Groton school board to make cuts, including school closure - WFSB 3 Connecticut

Groton school board to make cuts, including school closure

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Pleasant Valley Elementary School could close amid budget cuts (WFSB) Pleasant Valley Elementary School could close amid budget cuts (WFSB)
GROTON, CT (WFSB) -

It is the end of an era in Groton. Pleasant Valley Elementary School will close at the end of the school year due to budget cuts.

People are fired up about this topic, and a meeting on Monday focused on how the closure will be implemented.

On Monday, the school board voted 6-2 to approve the closure.

Tuesday, the board recommended the following, among other items:

  • Eliminate curriculum coordinators
  • Close Pleasant Valley
  • Eliminate 10 paras (one per building)
  • Eliminate four middle school teachers (Spanish, SpEd, Math, LA) through attrition
  • Eliminate two high school teachers (math, science) through attrition

The district chose to follow these Level 2 cuts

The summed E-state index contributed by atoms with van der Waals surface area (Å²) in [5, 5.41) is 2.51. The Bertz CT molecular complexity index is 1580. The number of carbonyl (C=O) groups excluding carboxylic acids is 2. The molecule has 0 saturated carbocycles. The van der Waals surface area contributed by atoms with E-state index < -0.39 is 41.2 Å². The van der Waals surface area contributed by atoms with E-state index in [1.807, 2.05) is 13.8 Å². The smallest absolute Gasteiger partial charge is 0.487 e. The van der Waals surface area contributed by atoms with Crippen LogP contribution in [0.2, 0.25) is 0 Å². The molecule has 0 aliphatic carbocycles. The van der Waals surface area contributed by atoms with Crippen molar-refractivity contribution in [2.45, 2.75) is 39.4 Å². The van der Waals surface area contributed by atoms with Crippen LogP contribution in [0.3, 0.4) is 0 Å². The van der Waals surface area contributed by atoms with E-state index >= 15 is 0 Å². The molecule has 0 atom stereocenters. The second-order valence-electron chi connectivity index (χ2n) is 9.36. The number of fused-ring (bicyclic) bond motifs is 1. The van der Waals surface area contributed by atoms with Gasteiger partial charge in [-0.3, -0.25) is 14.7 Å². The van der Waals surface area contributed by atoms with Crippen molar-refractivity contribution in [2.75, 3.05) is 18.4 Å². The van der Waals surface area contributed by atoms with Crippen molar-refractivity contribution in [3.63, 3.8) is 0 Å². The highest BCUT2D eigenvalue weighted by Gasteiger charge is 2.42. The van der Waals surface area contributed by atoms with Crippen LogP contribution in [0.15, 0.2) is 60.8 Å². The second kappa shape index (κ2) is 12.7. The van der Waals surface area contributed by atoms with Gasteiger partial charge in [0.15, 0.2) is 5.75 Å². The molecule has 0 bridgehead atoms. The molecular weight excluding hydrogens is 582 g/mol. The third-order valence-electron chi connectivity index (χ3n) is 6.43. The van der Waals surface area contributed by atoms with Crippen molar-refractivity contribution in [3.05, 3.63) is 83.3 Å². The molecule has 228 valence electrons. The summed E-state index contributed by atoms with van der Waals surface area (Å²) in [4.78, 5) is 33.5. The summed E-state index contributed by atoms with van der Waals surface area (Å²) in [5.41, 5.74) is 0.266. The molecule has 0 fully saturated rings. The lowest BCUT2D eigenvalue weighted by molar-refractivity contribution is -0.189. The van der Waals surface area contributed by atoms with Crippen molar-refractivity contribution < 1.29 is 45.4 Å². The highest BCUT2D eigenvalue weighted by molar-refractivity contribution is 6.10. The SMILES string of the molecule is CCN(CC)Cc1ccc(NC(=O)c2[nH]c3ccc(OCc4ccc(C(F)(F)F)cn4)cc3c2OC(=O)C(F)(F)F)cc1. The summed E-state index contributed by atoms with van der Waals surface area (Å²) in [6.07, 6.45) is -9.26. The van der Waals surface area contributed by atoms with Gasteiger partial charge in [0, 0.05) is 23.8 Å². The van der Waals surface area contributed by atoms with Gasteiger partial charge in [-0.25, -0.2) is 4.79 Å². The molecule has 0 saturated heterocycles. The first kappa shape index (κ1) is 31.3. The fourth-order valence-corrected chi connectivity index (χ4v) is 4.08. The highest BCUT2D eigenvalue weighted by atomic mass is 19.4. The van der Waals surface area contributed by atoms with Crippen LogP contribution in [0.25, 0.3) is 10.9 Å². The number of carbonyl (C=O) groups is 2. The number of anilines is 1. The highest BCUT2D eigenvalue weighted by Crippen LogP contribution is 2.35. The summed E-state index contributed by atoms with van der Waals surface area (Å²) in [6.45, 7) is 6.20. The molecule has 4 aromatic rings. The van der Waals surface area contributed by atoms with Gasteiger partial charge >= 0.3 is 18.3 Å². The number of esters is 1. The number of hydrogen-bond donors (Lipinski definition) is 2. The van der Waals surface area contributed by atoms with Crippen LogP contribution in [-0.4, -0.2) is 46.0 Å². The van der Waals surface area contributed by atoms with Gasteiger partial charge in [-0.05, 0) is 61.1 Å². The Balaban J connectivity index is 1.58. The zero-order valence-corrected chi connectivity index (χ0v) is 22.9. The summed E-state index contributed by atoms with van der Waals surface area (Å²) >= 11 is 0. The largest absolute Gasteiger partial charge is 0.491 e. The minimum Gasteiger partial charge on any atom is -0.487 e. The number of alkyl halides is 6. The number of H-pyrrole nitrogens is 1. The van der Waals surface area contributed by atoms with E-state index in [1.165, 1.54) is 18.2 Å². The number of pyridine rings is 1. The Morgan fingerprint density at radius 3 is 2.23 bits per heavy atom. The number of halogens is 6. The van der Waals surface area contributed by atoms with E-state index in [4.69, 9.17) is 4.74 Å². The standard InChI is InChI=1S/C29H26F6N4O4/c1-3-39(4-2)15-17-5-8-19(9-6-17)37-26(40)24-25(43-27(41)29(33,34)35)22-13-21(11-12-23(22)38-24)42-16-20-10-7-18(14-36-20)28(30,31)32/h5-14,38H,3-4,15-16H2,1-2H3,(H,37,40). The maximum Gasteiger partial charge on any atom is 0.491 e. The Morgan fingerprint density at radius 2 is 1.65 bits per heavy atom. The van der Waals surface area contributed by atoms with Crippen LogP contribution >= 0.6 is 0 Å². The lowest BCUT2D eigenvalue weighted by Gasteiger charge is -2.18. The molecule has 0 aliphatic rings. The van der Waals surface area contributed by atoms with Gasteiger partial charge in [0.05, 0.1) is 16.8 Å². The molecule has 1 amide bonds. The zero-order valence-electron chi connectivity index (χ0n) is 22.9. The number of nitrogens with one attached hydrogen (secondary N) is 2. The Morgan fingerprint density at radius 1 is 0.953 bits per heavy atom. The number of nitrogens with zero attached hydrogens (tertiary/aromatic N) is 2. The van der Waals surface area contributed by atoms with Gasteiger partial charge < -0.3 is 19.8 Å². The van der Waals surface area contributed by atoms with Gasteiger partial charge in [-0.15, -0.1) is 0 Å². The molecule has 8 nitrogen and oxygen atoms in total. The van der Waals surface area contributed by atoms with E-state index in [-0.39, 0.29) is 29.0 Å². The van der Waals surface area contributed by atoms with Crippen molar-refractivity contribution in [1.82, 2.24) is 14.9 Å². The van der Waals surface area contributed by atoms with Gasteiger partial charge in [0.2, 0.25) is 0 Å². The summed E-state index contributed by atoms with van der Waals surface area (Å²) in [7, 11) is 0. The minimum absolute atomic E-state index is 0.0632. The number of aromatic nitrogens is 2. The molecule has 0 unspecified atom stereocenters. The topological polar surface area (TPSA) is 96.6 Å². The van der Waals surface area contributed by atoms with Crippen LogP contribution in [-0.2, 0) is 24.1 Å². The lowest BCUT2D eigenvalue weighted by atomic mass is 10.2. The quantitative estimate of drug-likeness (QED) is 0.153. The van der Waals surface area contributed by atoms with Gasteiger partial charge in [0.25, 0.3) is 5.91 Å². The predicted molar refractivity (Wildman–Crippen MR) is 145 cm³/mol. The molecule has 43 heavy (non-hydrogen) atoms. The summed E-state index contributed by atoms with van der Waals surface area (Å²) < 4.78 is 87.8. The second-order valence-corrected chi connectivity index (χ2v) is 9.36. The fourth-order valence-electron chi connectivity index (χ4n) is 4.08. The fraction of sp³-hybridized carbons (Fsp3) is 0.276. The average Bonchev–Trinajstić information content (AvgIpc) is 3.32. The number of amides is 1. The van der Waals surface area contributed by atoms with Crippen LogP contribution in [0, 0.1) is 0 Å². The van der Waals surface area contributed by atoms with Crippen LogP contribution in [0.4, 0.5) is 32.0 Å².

• Reduce all site budgets (building budgets) by 15%
  • Eliminate district sponsored field trips
  • Eliminate MAP testing
  • Eliminate Coordinator travel
  • Reduce Instructional Software (a list will be forthcoming)
  • Eliminate Safe Futures Program at the Middle School

The board said it chose not to eliminate middlet school sports or have pay to play at the high school.

Pleasant Valley Elementary School has been around for decades, generations in town have gone there, but come June it is shutting its doors.

Under Gov. Dannel Malloy's education cost sharing budget, Groton is losing more than $14 million in funding.

The town council slashed the board of education's budget by $5.2 million, and the elementary school has become its casualty.

More than 300 students will now have to go to school elsewhere in the district and dozens of teachers, custodians, paraprofessionals and other staff will lose their jobs. Some will be transferred.

The city faced a choice of having to raise real estate taxes, which many were equally unhappy about.

Officials said they are caught between a rock and a hard place.

In the meantime, parents said the children will suffer the most, because they fear higher student to teacher classroom ratios going forward.

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